Sadly the visualization’s development and, more importantly, its data seems to have stalled. The data was last updated on September 14, 2014 (almost three months old as I type this). The code is on github with the last commit on September 27th.
I cannot find anything more about the planned open access APIs. Unfortunately I could not find any licensing information in the repository. I want to move their vision forward but using open source and open data. Or let us think big: why do we even need to wait around for the WHO to come down from on high with the numbers? Surely there is a better way…
These guys obviously did good work. I will try to get in contact with them. I will report back in an future post.
Nonetheless, this thing (“ebola-data” is its name on github) is what inspired me. If only it were clearly licensed and the data was fresh (and licensed openly). If such a thing were widget-ized and made freely available the Web would have a many more eyeballs taking in quality visualizations of the crisis.
I am calling such a thing EbolaMapper. (The name is a bit misleading; the code is reusable in that there is nothing ebola specific about it but “Outbreak Visualization Widgets” is not a catchy at this time, even though that is what this is all about. I will get around to explaining all that in the long run.)
So, I started digging around and found out about the Ebola Open Data Jam that took place on October 18th. Well, that there is the open data problem getting worked on.
Next I found the Africa Open Data meetup. On the conference call of November 7th it became clear that data validation was the current step, blocking quality visualizations. What better way to validate the data than to run it through a visualization on a world map?
So, I’ve started a repository on github for EbolaMapper which will be a clean room re-implementation of the WHO’s ebola-data viz with a clear open source license (Apache 2.0). I will use some data found by the Ebola Open Data Jam. What is really needed is a standard for data interchange – APIs and such.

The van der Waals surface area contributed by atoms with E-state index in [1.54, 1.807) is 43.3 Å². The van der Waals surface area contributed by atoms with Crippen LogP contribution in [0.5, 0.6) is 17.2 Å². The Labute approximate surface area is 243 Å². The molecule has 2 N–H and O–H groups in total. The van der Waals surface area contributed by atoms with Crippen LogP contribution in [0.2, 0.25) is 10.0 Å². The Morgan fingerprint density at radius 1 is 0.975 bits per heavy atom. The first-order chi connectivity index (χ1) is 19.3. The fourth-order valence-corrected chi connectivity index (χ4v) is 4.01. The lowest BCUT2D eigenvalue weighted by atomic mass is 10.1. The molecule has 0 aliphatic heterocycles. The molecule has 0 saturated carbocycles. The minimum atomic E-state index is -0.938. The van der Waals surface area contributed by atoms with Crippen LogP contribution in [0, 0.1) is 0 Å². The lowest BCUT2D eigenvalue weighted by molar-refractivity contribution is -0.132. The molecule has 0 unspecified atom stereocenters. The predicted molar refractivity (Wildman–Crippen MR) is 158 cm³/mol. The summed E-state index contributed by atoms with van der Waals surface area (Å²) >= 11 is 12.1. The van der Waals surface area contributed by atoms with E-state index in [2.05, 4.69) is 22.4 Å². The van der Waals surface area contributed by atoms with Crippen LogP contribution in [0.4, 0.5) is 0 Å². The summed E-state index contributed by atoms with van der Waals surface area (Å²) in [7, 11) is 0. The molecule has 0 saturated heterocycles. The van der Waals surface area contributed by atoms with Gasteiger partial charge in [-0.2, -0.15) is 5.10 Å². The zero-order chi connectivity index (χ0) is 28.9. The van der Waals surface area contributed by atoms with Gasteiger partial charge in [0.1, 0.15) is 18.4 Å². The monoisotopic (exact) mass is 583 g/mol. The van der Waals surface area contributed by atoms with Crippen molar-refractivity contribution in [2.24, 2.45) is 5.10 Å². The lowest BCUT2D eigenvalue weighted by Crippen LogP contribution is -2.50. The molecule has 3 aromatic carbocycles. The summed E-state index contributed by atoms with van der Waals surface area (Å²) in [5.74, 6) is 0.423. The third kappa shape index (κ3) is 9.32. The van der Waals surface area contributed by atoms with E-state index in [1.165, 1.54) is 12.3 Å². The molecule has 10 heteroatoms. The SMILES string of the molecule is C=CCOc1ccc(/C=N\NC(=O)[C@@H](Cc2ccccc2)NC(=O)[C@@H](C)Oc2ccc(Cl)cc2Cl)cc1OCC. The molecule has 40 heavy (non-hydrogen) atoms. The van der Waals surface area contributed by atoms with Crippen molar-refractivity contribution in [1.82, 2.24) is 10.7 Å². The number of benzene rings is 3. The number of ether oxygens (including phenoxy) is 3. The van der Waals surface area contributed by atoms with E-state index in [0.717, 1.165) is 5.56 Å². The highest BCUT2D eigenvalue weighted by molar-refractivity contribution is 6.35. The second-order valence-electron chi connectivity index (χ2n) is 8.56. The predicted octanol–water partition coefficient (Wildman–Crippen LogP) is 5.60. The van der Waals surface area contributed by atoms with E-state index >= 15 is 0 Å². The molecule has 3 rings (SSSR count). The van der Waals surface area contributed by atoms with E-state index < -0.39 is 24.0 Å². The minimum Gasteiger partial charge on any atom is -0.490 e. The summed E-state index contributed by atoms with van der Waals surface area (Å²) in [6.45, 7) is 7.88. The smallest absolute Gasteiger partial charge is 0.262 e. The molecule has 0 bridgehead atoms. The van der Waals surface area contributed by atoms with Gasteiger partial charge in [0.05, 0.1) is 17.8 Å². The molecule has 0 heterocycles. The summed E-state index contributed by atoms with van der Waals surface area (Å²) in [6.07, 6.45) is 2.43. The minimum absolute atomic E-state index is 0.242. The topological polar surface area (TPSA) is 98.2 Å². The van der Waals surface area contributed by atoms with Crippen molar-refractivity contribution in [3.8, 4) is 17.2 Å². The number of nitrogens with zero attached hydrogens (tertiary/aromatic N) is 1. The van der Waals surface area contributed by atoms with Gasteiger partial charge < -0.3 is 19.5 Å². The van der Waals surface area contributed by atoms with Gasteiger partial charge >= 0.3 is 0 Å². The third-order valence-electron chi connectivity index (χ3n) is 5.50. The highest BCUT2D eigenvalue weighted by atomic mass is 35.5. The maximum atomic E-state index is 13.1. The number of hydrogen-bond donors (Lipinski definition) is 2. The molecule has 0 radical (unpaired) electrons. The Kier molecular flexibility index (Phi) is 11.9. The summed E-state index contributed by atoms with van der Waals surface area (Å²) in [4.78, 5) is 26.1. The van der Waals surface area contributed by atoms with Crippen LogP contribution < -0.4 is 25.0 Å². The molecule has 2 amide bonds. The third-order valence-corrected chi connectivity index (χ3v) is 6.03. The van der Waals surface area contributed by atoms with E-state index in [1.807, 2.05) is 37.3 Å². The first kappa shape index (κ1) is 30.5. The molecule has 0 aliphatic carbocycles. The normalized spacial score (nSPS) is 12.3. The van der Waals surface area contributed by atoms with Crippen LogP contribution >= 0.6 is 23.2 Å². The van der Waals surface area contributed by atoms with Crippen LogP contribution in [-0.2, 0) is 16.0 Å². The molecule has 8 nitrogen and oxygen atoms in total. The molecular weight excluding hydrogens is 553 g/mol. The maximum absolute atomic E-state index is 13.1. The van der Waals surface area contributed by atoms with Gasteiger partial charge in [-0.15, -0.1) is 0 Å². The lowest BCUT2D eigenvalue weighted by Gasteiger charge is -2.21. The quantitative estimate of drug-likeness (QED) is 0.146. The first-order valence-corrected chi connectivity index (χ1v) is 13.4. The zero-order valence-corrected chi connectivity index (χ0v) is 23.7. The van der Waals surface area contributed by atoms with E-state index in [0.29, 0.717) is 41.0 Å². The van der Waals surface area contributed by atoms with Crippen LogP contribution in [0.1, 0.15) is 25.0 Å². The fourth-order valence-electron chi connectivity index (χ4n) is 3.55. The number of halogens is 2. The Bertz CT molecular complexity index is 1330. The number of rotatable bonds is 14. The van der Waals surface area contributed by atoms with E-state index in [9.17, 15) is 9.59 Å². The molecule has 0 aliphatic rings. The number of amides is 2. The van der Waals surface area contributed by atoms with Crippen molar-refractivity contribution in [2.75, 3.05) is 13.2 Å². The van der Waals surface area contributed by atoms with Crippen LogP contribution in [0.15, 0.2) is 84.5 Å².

When EbolaMapper can do what the WHO ebola-data visualization does, and more, via data from a standard API, that will be the first major milestone in this project.
The real heroes in the ebola response story are the medical folks on the front line (damn, if MSF is not just a bunch of straight talk bad asses). Yet as this sad story has developed I can see a need for help from the software community in terms of tech talent in order to bring the latest Web tech to bear in the global ebola response. And let us think big: not just this rather small, tragic outbreak but what about the global infrastructure for all future outbreaks? Is that really going to be WHO gather data and slowly publishing via HTML and PDFs?
This thought has been bothering me for a while and now I’ve decided to try and help as I see a clear path forward on a specific tech issue: getting the numbers and dates out (lots more to come on this).
As the press has asked, Why Isn’t Silicon Valley Doing More to Fight Ebola? And, well, there have been some private financial donations big and small, the biggest being:
Making it rain is great and good on them. That money will go through the old and some new channels to buy “materials and services and provide swift action where it is needed”. What I see though is a need for better software (“have hammer, see nails” I guess) and new channels – Internet channels.
So, let’s see if the tao of open source can be brought to bear on this problem (a ludicrously outdated global outbreak monitoring infrastructure) and if some tech talent can be rallied to the cause.
I have something I want to express; time to blog up. So, tooling: what to use these days?
- I am completely addicted to org-mode. The syntax org uses is kind of a markdown variant. It has become my native written English “dialect.” So, blogging in org syntax is a major goal. Org has excellent export capabilities. Perhaps exporting will not even come into play but it is a nice fallback to have in store.
- When architecting, I love to use static content as much as possible so a static site generator seems like the right type of machinery to choose for blogging.
- I’m all about that open source so GitHub is in the picture. GitHub uses Jekyll to host static pages.
So, Plan A is: org to Octopress to Jekyll, with Octostrap to make it pretty via Bootstratp. Here, Bootstrap is dailed in to look a lot like GitHub. So, that is Octopress looking like Github via Bootstrap. Let’s call it… octopussy in deference to Oxley’s original intent, more on that later.